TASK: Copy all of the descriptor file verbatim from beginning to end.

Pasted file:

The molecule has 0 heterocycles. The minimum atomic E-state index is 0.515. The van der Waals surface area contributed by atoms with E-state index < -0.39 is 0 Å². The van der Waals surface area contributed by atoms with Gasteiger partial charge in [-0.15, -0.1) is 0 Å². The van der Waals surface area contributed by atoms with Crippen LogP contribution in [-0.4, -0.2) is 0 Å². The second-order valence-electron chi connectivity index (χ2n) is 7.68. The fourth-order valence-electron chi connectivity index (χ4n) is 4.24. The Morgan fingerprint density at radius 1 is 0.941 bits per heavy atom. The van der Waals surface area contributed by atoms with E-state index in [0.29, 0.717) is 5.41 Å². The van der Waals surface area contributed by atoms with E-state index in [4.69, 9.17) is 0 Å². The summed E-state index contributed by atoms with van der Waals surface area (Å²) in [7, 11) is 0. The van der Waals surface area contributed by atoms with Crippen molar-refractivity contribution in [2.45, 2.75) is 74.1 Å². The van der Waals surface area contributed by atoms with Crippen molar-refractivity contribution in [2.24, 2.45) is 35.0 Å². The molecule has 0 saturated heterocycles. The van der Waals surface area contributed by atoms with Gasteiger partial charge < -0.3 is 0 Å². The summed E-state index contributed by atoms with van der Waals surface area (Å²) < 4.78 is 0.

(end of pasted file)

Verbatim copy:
The molecule has 0 heterocycles. The minimum atomic E-state index is 0.515. The van der Waals surface area contributed by atoms with E-state index < -0.39 is 0 Å². The van der Waals surface area contributed by atoms with Gasteiger partial charge in [-0.15, -0.1) is 0 Å². The van der Waals surface area contributed by atoms with Crippen LogP contribution in [-0.4, -0.2) is 0 Å². The second-order valence-electron chi connectivity index (χ2n) is 7.68. The fourth-order valence-electron chi connectivity index (χ4n) is 4.24. The Morgan fingerprint density at radius 1 is 0.941 bits per heavy atom. The van der Waals surface area contributed by atoms with E-state index in [0.29, 0.717) is 5.41 Å². The van der Waals surface area contributed by atoms with E-state index in [4.69, 9.17) is 0 Å². The summed E-state index contributed by atoms with van der Waals surface area (Å²) in [7, 11) is 0. The van der Waals surface area contributed by atoms with Crippen molar-refractivity contribution in [2.45, 2.75) is 74.1 Å². The van der Waals surface area contributed by atoms with Crippen molar-refractivity contribution in [2.24, 2.45) is 35.0 Å². The molecule has 0 saturated heterocycles. The van der Waals surface area contributed by atoms with Gasteiger partial charge < -0.3 is 0 Å². The summed E-state index contributed by atoms with van der Waals surface area (Å²) < 4.78 is 0.